As your own boss, you’ll want to put your business in the best light possible. As a homebuyer, this will help you get the best possible interest rate for your mortgage. Here are some tips to help make that happen:
Tip 1: Set your biz up correctly
The most important thing is to set up your business correctly. You’ll want the proper licensing and incorporation papers, and to keep your business records (including your spending and tax filings) separate from your personal ones.
Tip 2: Monitor your credit
Lenders view your credit score as an indication of how well you handle your debt obligations. The higher your credit score, the more favorable position you may be in when applying for a mortgage.
Another factor that affects your credit score is credit utilization. This is the ratio of how much credit you’re using compared to your total available credit.
For example, if you have a credit card with a limit of $10,000, and you owe a $6,000 balance on it, your ratio is 0.60, or 60%. The lower your credit utilization ratio, the better it is for your credit score, which means it’s better for your mortgage application.
A good rule of thumb is to keep credit utilization under 30%.
Tip 3: Keep your DTI low
Your debt-to-income ratio, or DTI, is the percentage of your gross monthly income that goes toward paying your monthly debts.
In a lender’s eye, the lower your DTI, the more of your monthly budget is available to make your mortgage payment. What does this mean for you? For one thing, having a lower DTI can help you get a better interest rate.
To calculate your DTI, divide your total recurring monthly debt payments by your monthly income before taxes.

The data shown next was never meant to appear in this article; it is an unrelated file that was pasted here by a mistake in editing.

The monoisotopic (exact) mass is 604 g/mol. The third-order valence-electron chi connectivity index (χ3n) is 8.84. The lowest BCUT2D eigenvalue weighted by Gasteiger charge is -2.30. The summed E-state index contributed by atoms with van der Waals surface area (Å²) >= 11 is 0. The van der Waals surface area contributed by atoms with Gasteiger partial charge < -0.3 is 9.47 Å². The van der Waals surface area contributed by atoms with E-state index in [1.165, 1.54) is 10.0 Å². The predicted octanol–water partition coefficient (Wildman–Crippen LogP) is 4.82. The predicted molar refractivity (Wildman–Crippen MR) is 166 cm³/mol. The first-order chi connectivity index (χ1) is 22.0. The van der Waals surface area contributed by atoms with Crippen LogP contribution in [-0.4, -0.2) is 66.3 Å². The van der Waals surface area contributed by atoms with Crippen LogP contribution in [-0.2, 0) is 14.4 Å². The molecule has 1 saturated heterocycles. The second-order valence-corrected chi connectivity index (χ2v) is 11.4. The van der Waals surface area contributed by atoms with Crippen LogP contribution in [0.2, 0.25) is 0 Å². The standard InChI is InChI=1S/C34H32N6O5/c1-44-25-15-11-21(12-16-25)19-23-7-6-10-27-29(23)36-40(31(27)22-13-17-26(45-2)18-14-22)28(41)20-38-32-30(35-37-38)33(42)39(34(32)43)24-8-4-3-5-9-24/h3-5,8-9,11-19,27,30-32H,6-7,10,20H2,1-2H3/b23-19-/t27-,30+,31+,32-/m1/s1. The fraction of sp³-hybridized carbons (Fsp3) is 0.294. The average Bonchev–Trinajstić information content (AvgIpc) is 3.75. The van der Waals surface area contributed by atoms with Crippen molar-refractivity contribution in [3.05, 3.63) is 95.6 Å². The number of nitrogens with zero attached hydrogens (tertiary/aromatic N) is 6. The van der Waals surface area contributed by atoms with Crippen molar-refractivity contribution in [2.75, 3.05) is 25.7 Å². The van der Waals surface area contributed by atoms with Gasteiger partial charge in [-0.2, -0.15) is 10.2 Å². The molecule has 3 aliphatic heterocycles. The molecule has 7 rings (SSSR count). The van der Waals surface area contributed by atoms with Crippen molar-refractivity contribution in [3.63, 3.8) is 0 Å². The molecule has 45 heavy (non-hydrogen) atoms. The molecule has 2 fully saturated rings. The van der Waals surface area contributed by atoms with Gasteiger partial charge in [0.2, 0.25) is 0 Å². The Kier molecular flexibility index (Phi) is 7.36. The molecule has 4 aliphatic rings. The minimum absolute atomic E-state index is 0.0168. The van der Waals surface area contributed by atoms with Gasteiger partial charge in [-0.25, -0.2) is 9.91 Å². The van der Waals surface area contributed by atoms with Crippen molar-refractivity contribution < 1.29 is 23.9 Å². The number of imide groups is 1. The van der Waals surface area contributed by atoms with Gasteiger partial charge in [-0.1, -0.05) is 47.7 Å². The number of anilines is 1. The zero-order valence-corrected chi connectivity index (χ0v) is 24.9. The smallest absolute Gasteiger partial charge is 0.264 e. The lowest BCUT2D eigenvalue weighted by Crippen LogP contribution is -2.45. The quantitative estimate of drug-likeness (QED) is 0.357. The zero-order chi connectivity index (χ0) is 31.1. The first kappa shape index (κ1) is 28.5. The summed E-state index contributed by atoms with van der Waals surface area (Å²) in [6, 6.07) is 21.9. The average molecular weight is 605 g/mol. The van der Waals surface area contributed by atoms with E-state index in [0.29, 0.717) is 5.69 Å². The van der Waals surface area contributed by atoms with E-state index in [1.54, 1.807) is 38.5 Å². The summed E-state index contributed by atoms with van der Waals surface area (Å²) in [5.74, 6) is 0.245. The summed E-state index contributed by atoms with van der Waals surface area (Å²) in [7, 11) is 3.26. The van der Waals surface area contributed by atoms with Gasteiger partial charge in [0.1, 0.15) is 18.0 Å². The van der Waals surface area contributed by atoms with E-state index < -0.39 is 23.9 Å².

Experts recommend having a DTI of less than 43%. If your DTI is more than 50% and you’re hoping to qualify for a mortgage, it may help to first focus on reducing your debt before applying.
Note: Fluctuating bills such as utilities and groceries aren’t considered debts and aren’t taken into consideration when calculating your DTI.
Tip 4: Save as much as you can
Try to come up with as much money for a down payment as you can, as it provides assurance to lenders that you can financially afford to buy a home.
However, most lenders also want to see that you have an emergency fund to get through months when you’re not earning as much. Most look for three months’ worth of mortgage payments to be in your account.
Need some help? The Small Business Administration provides tips to set up your business, along with small business resources in your community.
Tip 5: Consider a co-borrower or co-signer
You can jointly apply for a mortgage with another person, whether they choose to live with you or not. It’s called having a co-borrower or co-signer, and it can go a long way with helping you get your mortgage application approved.
A co-borrower, sometimes called a joint applicant, borrows the money with you and shares equal responsibility in repaying the loan. A co-signer is like a guarantor in that they promise to repay the loan if you can’t.
If you want to go this route, ask your lender if they have any restrictions or added costs associated with having a co-borrower or co-signer.
The bottom line is that it’s totally possible for self-employed workers to take out mortgages, and covering all your bases in advance can be a huge help during the application process.
- Nervous that you won’t qualify for a mortgage? We explain the mortgage process for self-employed and gig workers.
- Wondering how the homebuying process is being handled during the pandemic? Check out our series on buying a home during COVID-19.